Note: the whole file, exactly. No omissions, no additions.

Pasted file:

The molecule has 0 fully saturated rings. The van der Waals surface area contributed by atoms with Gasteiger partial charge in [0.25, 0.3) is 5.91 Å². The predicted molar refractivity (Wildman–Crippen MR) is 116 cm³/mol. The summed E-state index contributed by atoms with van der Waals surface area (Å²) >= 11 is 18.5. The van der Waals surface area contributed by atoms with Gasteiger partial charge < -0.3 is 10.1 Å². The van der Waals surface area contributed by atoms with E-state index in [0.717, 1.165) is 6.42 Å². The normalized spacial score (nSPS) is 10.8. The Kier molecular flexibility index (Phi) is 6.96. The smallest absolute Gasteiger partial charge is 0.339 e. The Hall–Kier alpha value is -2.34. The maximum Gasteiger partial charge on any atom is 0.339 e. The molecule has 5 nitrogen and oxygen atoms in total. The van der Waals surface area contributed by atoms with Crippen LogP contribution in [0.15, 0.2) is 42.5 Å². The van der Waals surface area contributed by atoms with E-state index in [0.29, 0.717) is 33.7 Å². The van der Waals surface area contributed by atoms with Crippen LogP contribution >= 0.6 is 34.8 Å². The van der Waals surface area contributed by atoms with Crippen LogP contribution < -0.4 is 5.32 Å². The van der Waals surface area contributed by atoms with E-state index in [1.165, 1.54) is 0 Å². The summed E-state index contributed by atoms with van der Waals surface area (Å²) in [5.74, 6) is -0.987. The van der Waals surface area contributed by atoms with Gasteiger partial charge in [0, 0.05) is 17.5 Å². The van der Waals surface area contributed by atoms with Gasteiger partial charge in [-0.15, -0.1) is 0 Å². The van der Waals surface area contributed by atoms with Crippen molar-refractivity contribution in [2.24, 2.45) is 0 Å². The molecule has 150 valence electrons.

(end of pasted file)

The molecule has 0 fully saturated rings. The van der Waals surface area contributed by atoms with Gasteiger partial charge in [0.25, 0.3) is 5.91 Å². The predicted molar refractivity (Wildman–Crippen MR) is 116 cm³/mol. The summed E-state index contributed by atoms with van der Waals surface area (Å²) >= 11 is 18.5. The van der Waals surface area contributed by atoms with Gasteiger partial charge < -0.3 is 10.1 Å². The van der Waals surface area contributed by atoms with E-state index in [0.717, 1.165) is 6.42 Å². The normalized spacial score (nSPS) is 10.8. The Kier molecular flexibility index (Phi) is 6.96. The smallest absolute Gasteiger partial charge is 0.339 e. The Hall–Kier alpha value is -2.34. The maximum Gasteiger partial charge on any atom is 0.339 e. The molecule has 5 nitrogen and oxygen atoms in total. The van der Waals surface area contributed by atoms with Crippen LogP contribution in [0.15, 0.2) is 42.5 Å². The van der Waals surface area contributed by atoms with E-state index in [0.29, 0.717) is 33.7 Å². The van der Waals surface area contributed by atoms with Crippen LogP contribution >= 0.6 is 34.8 Å². The van der Waals surface area contributed by atoms with Crippen LogP contribution < -0.4 is 5.32 Å². The van der Waals surface area contributed by atoms with E-state index in [1.165, 1.54) is 0 Å². The summed E-state index contributed by atoms with van der Waals surface area (Å²) in [5.74, 6) is -0.987. The van der Waals surface area contributed by atoms with Gasteiger partial charge in [0, 0.05) is 17.5 Å². The van der Waals surface area contributed by atoms with Gasteiger partial charge in [-0.15, -0.1) is 0 Å². The van der Waals surface area contributed by atoms with Crippen molar-refractivity contribution in [2.24, 2.45) is 0 Å². The molecule has 150 valence electrons.